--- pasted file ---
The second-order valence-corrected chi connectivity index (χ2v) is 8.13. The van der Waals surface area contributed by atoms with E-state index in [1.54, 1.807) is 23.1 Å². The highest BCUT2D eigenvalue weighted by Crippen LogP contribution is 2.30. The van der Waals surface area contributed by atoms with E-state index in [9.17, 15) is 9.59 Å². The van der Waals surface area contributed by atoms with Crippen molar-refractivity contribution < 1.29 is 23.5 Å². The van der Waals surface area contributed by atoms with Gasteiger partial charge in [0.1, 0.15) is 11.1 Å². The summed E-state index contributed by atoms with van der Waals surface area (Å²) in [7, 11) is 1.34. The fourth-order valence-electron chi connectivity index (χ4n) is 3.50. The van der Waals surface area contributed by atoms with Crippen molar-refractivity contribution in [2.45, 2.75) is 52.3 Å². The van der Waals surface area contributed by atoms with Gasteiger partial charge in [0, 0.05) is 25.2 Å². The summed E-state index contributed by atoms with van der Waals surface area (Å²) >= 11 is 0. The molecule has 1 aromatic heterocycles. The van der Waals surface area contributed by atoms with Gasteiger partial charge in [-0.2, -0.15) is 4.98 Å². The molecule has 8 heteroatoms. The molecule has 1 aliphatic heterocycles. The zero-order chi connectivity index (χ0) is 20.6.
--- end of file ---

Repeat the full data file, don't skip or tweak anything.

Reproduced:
The second-order valence-corrected chi connectivity index (χ2v) is 8.13. The van der Waals surface area contributed by atoms with E-state index in [1.54, 1.807) is 23.1 Å². The highest BCUT2D eigenvalue weighted by Crippen LogP contribution is 2.30. The van der Waals surface area contributed by atoms with E-state index in [9.17, 15) is 9.59 Å². The van der Waals surface area contributed by atoms with Crippen molar-refractivity contribution < 1.29 is 23.5 Å². The van der Waals surface area contributed by atoms with Gasteiger partial charge in [0.1, 0.15) is 11.1 Å². The summed E-state index contributed by atoms with van der Waals surface area (Å²) in [7, 11) is 1.34. The fourth-order valence-electron chi connectivity index (χ4n) is 3.50. The van der Waals surface area contributed by atoms with Crippen molar-refractivity contribution in [2.45, 2.75) is 52.3 Å². The van der Waals surface area contributed by atoms with Gasteiger partial charge in [0, 0.05) is 25.2 Å². The summed E-state index contributed by atoms with van der Waals surface area (Å²) >= 11 is 0. The molecule has 1 aromatic heterocycles. The van der Waals surface area contributed by atoms with Gasteiger partial charge in [-0.2, -0.15) is 4.98 Å². The molecule has 8 heteroatoms. The molecule has 1 aliphatic heterocycles. The zero-order chi connectivity index (χ0) is 20.6.